Major Motion Dilemma


Recently, companies have been moving towards motion sensor based games. This was started by the Nintendo Wii and continued by the Xbox Kinect and the PlayStation move. There peripherals gave us a whole new dimension to some of our favorite games like Socom and Resistance. But as more and more games shift towards this, I begin to worry.

There are two categories of gamers that would be heavily affected by this. These groups are sitting in a position to be negatively affected by motion sensing dominance, should it come to that. The first group is the people who work hard all day.

Some people have jobs that force them to stand for long periods of time, sometimes without breaks. These people are extremely tired when they get home and normally they don’t want to stand and move around. Granted, some people do if they love a game enough, but in the end it’s not healthy. With all the craze and pressure behind getting in shape with video games flooding the market, well it’s doing more harm than good. For a person who has a desk job, or no job at all, it’s great, but for the person putting extreme amounts of physical effort in during the day, then motion gaming at home makes little sense.

Such excessive physical work can lead to severe injuries. Before I continue, I just want to make my point clear. I am not against motion sensing games. I am, however, not a fan of their marketing approach as well as concerned about them dominating the market. Now that I cleared that up I want to bring up our second group, the severely injured.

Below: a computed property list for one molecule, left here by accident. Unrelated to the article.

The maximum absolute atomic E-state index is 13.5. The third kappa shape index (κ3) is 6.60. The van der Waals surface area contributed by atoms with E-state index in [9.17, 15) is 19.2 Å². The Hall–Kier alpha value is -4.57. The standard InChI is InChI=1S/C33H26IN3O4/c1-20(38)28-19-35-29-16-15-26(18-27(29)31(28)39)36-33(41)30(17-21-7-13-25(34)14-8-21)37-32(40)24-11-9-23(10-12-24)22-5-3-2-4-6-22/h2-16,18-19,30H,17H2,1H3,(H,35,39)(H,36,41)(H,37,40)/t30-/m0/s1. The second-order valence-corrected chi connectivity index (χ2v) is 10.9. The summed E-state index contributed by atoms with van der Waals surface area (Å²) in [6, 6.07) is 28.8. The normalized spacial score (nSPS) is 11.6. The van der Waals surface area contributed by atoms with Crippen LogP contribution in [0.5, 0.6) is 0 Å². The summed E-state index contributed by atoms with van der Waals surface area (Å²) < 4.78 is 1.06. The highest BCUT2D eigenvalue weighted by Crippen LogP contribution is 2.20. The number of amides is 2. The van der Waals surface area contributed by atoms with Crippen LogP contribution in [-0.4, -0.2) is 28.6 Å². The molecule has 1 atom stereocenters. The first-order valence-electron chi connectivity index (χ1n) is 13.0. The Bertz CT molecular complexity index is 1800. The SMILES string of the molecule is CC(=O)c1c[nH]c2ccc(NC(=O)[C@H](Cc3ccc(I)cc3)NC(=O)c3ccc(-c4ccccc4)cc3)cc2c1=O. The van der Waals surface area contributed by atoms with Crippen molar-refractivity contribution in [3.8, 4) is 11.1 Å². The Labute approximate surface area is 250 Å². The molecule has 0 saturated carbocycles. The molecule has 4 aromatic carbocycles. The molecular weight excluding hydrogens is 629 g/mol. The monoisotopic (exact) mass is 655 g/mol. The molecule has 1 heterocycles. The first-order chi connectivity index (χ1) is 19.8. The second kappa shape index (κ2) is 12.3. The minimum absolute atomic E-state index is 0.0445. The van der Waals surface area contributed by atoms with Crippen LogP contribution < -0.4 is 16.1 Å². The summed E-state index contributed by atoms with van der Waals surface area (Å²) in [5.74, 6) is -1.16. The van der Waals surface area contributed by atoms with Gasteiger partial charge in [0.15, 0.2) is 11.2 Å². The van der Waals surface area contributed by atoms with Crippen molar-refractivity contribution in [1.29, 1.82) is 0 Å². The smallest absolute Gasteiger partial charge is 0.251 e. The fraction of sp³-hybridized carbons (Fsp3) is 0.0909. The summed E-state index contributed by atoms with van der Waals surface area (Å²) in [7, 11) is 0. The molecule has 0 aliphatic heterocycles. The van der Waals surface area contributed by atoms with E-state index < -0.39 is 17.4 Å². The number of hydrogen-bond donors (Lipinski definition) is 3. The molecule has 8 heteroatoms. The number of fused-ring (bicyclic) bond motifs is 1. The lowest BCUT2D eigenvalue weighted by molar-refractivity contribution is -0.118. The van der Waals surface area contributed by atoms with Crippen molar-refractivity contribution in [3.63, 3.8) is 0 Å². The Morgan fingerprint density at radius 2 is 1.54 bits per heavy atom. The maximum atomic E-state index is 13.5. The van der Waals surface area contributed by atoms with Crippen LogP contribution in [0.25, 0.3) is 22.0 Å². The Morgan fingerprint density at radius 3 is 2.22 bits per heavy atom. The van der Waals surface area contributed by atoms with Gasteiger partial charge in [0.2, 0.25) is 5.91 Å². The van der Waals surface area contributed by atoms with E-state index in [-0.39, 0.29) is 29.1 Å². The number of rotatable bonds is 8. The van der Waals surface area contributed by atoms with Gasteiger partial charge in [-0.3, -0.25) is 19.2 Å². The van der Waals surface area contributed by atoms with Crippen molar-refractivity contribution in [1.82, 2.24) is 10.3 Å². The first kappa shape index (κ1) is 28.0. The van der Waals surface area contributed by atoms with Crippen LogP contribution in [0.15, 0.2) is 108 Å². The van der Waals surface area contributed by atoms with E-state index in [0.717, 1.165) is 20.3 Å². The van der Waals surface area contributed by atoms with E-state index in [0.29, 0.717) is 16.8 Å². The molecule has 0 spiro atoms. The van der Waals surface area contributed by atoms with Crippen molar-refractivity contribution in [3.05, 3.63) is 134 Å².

I actually fall into this group. I’ve had surgery on both wrists (including having titanium rods in one for a year), my right knee was operated on and I was diagnosed with Rheumatoid Arthritis all before the age of 20. Can you imagine how hard it is for me to work with motion sensing games?

I was at a family get together with my friend in Indiana and they had a Kinect. After they bugged me for hours I finally agreed to try it. I was set up on a game that required ducking and jumping. Once I got through the first level I thought it wasn’t too bad. That second level though, the second jump caused the knee I had surgery on to lock up and shoot pain throughout my body. Crutches became my best friend as I was immobile for two days.

Now an argument to that is "well that was a highly physical game, you just overdid it." That is a fair point and has nothing to do with my argument. My dad and brothers have a Wii and I decided to give his Medal of Honor game a try. Due to my arthritis my wrists were weak and shook to the point I couldn’t have a hit a target in the same state. A good friend of mine had a similar issue with resistance, only instead of arthritis it was just general fatigue.

People shouldn’t be excluded from a game because of a medical condition or injury. Thankfully, most motion sensing titles are dual compatible. Designers need to keep this in mind. Motion sensing is great except for some us who can’t utilize it. All in all, I’m glad there are motion sensing games because it’s a major advancement in gaming.

That said, I hope game developers don’t forget about those players like me who aren’t in a position to use this technology effectively, but who would still very much like to enjoy the latest titles.

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